Oetzi the Iceman Mummy
Oetzi the Iceman (also spelled Otzi and known also as Frozen Fritz) is the modern nickname of a well-preserved natural mummy of a man from about 3300 BC, found in 1991 in a glacier of the Otztal Alps, near the border between Austria and Italy. The nickname comes from the valley of discovery. He rivals the Egyptian "Ginger" as the oldest known human mummy, and has offered an unprecedented view on the habits of Chalcolithic (Copper Age) Europeans.
Some of his tattoos were located as follows:
Four groups of lines to the left of the lumbar spine; one group of lines to
the right of the lumbar spine; a cruciform mark on the inside of the right knee;
three groups of lines on the left calf; a small cruciform mark on the left of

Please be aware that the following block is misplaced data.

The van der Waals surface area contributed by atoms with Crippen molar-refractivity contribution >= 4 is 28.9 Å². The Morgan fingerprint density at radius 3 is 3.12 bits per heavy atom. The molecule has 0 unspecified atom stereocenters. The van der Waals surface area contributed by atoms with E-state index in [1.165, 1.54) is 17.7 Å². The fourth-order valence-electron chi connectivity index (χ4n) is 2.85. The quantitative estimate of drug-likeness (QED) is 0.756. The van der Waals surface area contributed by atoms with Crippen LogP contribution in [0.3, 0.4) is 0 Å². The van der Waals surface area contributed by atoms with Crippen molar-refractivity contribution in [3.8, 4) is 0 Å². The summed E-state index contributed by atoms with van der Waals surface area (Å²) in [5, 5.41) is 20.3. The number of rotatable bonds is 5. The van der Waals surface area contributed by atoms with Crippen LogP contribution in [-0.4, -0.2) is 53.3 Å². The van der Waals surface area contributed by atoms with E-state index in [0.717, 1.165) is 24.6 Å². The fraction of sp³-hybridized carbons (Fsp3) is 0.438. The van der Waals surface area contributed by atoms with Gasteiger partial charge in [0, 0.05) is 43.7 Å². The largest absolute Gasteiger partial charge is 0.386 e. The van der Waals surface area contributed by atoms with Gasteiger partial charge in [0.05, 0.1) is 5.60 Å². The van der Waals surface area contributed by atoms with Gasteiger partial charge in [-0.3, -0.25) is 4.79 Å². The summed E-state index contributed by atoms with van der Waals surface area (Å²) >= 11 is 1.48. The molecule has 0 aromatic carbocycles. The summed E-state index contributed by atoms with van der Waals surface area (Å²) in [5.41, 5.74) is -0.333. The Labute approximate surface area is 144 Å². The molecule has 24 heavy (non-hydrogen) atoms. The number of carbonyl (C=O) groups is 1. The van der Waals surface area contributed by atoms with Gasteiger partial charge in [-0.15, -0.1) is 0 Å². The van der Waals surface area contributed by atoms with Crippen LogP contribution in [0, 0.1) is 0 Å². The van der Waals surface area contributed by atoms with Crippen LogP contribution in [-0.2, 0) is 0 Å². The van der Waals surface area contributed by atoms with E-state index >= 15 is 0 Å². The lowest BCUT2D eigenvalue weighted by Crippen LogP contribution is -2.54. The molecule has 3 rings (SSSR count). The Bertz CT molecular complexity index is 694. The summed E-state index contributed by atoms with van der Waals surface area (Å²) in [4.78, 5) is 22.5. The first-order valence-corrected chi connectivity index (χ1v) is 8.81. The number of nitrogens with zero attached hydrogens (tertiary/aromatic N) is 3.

the left Achilles tendon; a group of lines on the back of the right foot; a
group of lines next to the right outer ankle; a group of lines above the right
Oetzi had 57 tattoos, some of which were located on or near acupuncture
points that coincide with the modern points that would be used to treat symptoms
of diseases that he seems to have suffered from, such as digestive parasites and
osteoarthrosis. Some scientists believe that these tattoos may indicate an early
type of acupuncture.